Wednesday, April 13, 2011

How Do You Know if You're Ready for a Fixer-Upper?

Calling all homeowners/experienced renovators!

Today, I'd like to borrow from the wealth of readers' collective knowledge and ask some questions of the homeowners out there.

If you don't know, Adam and I rent our charming little 2-bedroom apartment here in Philadelphia. We are getting married in about a month and, as is the case with any lifelong commitment, we're contemplating maybe buying a house in the next year or two. Apparently, big life changes come in pairs.

We're really keen on the idea of buying an older home that 'needs work,' but of course that phrase can mean a lot of things to a lot of people. There seems to be a significant range of houses currently on the market that are labeled "fixer-uppers".
Take a look:
(images from a variety of homes currently available via Trulia)

I mean, are we up to the challenge of a home that "needs work"? 
Do I have the patience to handle a full-scale reno?

So, now I'd like to ask the audience:
  • Were you willing to buy a "fixer-upper"? How did you know it (fixer-upper vs. brand-spankin' new)  was right for you?
  • How do you determine your total project budget?
  • When is it a good idea to involve an architect?
  • How do you determine the order of projects you tackle?
  • When should you bring in professional help?
  • How do you keep the peace in a household that looks like a warzone?
Your guidance, warnings, advice, blessings, horror stories, etc. are all welcome and greatly appreciated!


  1. Call me crazy, but those images all look dreamy!

    My husband and I have always had a fixer upper. We love old houses and don't mind doing much of the work ourselves. If there is something major we want to do that involves an expert, we save and/or barter. It is so rewarding!!!

  2. Go for it!!!!! Nothing better than charm. We are on our filth fixer upper. Electric is the place to start first and heating.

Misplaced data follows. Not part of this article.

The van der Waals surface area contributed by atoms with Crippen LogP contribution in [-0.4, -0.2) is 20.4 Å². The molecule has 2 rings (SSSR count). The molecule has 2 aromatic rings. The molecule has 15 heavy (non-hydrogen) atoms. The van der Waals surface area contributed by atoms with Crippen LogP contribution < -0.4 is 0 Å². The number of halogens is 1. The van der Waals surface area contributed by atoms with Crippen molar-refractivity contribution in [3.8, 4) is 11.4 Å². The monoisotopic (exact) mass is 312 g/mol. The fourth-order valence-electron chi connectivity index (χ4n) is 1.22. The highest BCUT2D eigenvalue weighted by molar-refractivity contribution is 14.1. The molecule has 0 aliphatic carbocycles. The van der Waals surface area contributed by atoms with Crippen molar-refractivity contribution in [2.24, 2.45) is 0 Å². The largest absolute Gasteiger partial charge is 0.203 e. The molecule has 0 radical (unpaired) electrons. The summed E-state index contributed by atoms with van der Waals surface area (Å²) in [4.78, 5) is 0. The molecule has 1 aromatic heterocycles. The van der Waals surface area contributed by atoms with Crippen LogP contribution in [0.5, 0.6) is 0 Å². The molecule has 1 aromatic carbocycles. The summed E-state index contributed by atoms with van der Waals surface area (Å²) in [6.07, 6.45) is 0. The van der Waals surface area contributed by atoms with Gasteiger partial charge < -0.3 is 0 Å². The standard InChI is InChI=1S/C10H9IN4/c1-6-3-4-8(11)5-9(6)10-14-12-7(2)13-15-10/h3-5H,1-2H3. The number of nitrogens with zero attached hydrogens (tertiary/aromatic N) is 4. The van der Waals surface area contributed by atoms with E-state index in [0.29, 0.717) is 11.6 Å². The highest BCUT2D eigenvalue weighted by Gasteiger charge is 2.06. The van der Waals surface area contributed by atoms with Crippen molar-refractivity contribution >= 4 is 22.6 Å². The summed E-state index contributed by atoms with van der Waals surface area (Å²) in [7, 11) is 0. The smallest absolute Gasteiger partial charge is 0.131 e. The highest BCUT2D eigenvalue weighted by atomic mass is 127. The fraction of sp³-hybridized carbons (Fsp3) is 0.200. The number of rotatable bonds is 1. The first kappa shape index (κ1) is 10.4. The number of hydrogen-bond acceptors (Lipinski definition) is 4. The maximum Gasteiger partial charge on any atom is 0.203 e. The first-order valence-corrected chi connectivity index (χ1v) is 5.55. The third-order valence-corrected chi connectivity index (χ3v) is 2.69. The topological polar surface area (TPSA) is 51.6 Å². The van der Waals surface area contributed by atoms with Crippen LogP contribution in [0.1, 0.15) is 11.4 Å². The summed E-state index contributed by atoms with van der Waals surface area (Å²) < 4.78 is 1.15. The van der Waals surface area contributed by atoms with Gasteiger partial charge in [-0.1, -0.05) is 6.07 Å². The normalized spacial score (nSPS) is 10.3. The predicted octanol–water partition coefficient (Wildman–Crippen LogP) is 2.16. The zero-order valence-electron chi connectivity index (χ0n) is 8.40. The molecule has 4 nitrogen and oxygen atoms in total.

3. I am salivating over that beautiful fixer upper. For me it all comes down to character. I would rather mark my stamp on a fixer upper that has a lot of character than buy a new home without for the ease. When you finish with the fixer upper and you see your hard work come to an end and have an amazing result, it's all worth it. Good luck.

  4. I have no words of wisdom to offer, but we're in the same boat! I think most people have to purchase a fixer-upper on some level for their first house. It's hard to understand which things are really hard/impossible to fix, and which are a bit easier...

  5. Well, I'm one to always go for the fixer upper. I will never buy a "new" house again. There are just so many positives involved with restoring a beautiful old house to it's former glory. That being said...the only advice I can give do it a piece at a time. Try to keep it designated to a room or 2 at a time...that way the whole house isn't destroyed and you can't get away from the craziness. Just my 2 cents.

  6. We've always bought "fixer uppers" but nothing that required gutting. Mostly our houses were very dated and required new paint, roof, etc. I like fixer uppers b/c for one, their usually older, 40-50 years, and they just don't build them like that anymore. Second, the newer homes in our area seem to all have the same feel, not a lot of character. I would take the updating slowly, if you try to do it all at one time you'll get to scattered and may want to re-do what you just did. Pick a room at a time. This is all my opinion, hoped I helped and good luck!